In 2009, the 'father of Mega Man' and then-Capcom bigwig Keiji Inafune proclaimed "Japan is dead" after perusing the games on offer from Japanese developers at that year's Tokyo Game Show. This was the first of many times the outspoken producer would slam the efforts of his countrymen for failing to "innovate" and "diversify", and failing to match what he perceived was a higher level of quality from Western studios.
Evidently, Inafune – who would fall foul of his own hubris following the less-than-stellar reception for ReCore and Mighty Number 9 – must have missed Persona 4, a stunning RPG from a resolutely oddball series that launched in Europe the very same year, and drew further acclaim once it entered its enhanced "Golden" guise on PS Vita in 2012.
Fast forward to 2017 and Atlus' next Shin Megami Tensei series spin-off title has arrived for PS4 (and PS3), starring a new rag-tag clique of high school outcasts, raring to do battle with vicious cognitive demons and demonic mid-term exams.
On the surface, Persona 5 represents the kind of impossible sales pitch to a worldwide audience that Inafune feared: An 80-hour-long RPG adventure that's tightly structured into bite-sized anime-like arcs, packaged in the calendar-format of a life-sim with a smorgasbord of optional daily tasks; a game devout to its series' deviously esoteric design and tonal foibles; an opus of metaphysical themes that cites Jung and Socrates while also directly questioning the player's knowledge of Japanese culture, history and language in pop quizzes.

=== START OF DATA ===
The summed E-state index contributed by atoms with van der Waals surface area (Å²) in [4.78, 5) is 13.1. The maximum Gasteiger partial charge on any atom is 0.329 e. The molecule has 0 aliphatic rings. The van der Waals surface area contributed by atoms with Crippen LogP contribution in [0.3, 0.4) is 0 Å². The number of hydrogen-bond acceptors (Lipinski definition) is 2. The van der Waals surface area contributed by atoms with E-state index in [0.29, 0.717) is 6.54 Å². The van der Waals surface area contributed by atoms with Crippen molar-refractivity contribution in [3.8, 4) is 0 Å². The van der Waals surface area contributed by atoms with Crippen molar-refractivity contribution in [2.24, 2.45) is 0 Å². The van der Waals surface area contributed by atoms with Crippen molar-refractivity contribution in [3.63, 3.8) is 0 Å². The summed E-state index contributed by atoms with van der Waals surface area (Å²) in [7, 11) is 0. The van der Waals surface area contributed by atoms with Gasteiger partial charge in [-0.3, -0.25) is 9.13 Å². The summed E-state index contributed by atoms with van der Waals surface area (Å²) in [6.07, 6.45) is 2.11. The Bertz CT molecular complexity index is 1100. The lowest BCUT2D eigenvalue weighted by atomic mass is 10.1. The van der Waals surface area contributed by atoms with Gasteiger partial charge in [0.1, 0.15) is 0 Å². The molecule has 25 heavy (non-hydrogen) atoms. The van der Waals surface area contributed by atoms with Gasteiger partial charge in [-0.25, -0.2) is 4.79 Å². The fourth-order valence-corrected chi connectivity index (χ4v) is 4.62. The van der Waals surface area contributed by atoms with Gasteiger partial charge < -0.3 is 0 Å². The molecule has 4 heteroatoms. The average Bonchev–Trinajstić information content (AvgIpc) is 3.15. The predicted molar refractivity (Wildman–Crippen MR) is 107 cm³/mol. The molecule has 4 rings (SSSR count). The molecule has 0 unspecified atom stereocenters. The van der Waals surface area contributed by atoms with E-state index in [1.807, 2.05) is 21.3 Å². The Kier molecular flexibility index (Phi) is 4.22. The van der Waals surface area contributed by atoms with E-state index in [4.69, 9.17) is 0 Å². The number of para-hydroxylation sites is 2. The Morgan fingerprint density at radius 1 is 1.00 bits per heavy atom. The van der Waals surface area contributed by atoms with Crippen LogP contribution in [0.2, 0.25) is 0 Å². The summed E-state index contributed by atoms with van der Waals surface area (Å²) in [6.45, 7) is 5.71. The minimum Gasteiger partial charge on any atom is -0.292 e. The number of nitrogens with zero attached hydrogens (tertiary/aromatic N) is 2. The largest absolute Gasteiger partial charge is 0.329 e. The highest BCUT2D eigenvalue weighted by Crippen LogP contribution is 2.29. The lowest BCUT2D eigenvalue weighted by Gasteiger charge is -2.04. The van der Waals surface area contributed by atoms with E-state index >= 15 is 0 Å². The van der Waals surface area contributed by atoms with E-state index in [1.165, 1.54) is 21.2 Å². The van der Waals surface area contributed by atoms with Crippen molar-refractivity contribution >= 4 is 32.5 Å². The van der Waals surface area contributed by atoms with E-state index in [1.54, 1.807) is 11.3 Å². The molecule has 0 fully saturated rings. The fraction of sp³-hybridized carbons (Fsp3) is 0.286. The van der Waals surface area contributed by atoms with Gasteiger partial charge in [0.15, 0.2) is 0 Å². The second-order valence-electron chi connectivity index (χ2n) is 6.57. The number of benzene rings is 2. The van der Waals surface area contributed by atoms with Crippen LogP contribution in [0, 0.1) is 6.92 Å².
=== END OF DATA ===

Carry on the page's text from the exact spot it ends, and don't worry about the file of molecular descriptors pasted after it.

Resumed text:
Not that any of these features are new to the series. Persona 5 may transition from the leafy rural backdrop of Persona 4's Inaba to the flustered backstreets and cramped subways of Tokyo, but its social-sim-meets-dungeon crawler template is still firmly intact.
The beauty of Persona 5 is how it repackages the series' traditions and overwhelming glut of 'things to do' into an intoxicating, dazzling whole, a task easily achieved thanks to its anarchic visual style, where basic menu screen transitions pop off the screen like a teen throwing shapes at an Ayia Napa rave.
The colour red seems to bleed into every frame of Persona 5, splashed over combat animations and dungeon walls like luminous graffiti. During each party member's awakening scene claret violently flows as they rip off their soon-to-be iconic masks, revealing their mythologically-inspired inner form: their "Persona".
The result is a spectacle that pops and crackles throughout, outclassing your average fantasy RPG fare with gusto. Its a style befitting of the vigilante panache of the game's Phantom Thieves of Hearts - a quirky retinue of disgruntled millennials with a rebellious edge.
Replacing the Sherlock Holmes-meets-Scooby Doo escapades of Persona 4's fledgling detectives with renegade criminals is a bold stroke and one that allows for a much sharper, ballsier pace, kicking into gear in a bravura 'in medias res' opening sequence that introduces the key players and sets the "f**k the man" tone perfectly.
Each of the Phantom Thieves has their own backstory, and while some are played for laughs, several delve into the heart of why each has their own distinct reasons for changing the hearts of others. Each character is eventually tied back to a single conceit: the previous generation's corruption, greed and commitment to the status quo must be stopped, by hook or – in this case - by crook.